Non-technical summary Inter-individual differences in regional GABA as assessed by magnetic resonance spectroscopy (MRS) relate to behavioural variation in humans. However, it is not clear what the relationship is between MRS measures of the concentration of neurotransmitters in a region and synaptic activity. Transcranial magnetic stimulation (TMS) techniques provide physiological measures of cortical excitation or inhibition. Here, we investigated the relationship between MRS and TMS measures of glutamatergic and GABAergic activity within the same individuals. We demonstrated a relationship between MRS-assessed glutamate levels and a TMS measure of global cortical excitability, suggesting that MRS measures of glutamate do reflect glutamatergic activity. However, there was no clear relationship between MRS-assessed GABA levels and TMS measures of synaptic GABAA or GABAB activity. A relationship was found between MRS-assessed GABA and a TMS protocol with less clearly understood physiological underpinnings. We speculate that this protocol may therefore reflect extrasynaptic GABA tone.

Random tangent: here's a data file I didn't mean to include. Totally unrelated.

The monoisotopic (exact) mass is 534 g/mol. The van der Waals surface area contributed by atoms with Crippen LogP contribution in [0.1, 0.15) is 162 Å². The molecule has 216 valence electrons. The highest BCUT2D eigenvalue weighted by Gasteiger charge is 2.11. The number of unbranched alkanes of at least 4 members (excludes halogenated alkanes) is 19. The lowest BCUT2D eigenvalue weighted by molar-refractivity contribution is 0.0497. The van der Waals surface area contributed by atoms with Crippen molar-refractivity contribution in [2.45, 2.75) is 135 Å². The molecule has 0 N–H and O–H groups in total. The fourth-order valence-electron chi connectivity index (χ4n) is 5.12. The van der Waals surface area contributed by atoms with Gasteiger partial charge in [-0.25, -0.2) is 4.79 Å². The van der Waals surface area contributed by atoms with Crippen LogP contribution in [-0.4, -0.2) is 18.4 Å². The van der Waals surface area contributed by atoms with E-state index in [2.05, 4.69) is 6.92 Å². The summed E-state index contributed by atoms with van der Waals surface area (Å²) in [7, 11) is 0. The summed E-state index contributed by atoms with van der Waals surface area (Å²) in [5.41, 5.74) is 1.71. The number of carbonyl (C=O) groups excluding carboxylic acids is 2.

Abstract Magnetic resonance spectroscopy (MRS) allows measurement of neurotransmitter concentrations within a region of interest in the brain. Inter-individual variation in MRS-measured GABA levels have been related to variation in task performance in a number of regions. However, it is not clear how MRS-assessed measures of GABA relate to cortical excitability or GABAergic synaptic activity. We therefore performed two studies investigating the relationship between neurotransmitter levels as assessed by MRS and transcranial magnetic stimulation (TMS) measures of cortical excitability and GABA synaptic activity in the primary motor cortex. We present uncorrected correlations, where the P value should therefore be considered with caution. We demonstrated a correlation between cortical excitability, as assessed by the slope of the TMS input–output curve and MRS-assessed glutamate levels (r = 0.803, P = 0.015) but no clear relationship between MRS-assessed GABA levels and TMS-assessed synaptic GABAA activity (2.5 ms inter-stimulus interval (ISI) short-interval intracortical inhibition (SICI); Experiment 1: r = 0.33, P = 0.31; Experiment 2: r =–0.23, P = 0.46) or GABAB activity (long-interval intracortical inhibition (LICI); Experiment 1: r =–0.47, P = 0.51; Experiment 2: r = 0.23, P = 0.47). We demonstrated a significant correlation between MRS-assessed GABA levels and an inhibitory TMS protocol (1 ms ISI SICI) with distinct physiological underpinnings from the 2.5 ms ISI SICI (r =–0.79, P = 0.018). Interpretation of this finding is challenging as the mechanisms of 1 ms ISI SICI are not well understood, but we speculate that our results support the possibility that 1 ms ISI SICI reflects a distinct GABAergic inhibitory process, possibly that of extrasynaptic GABA tone.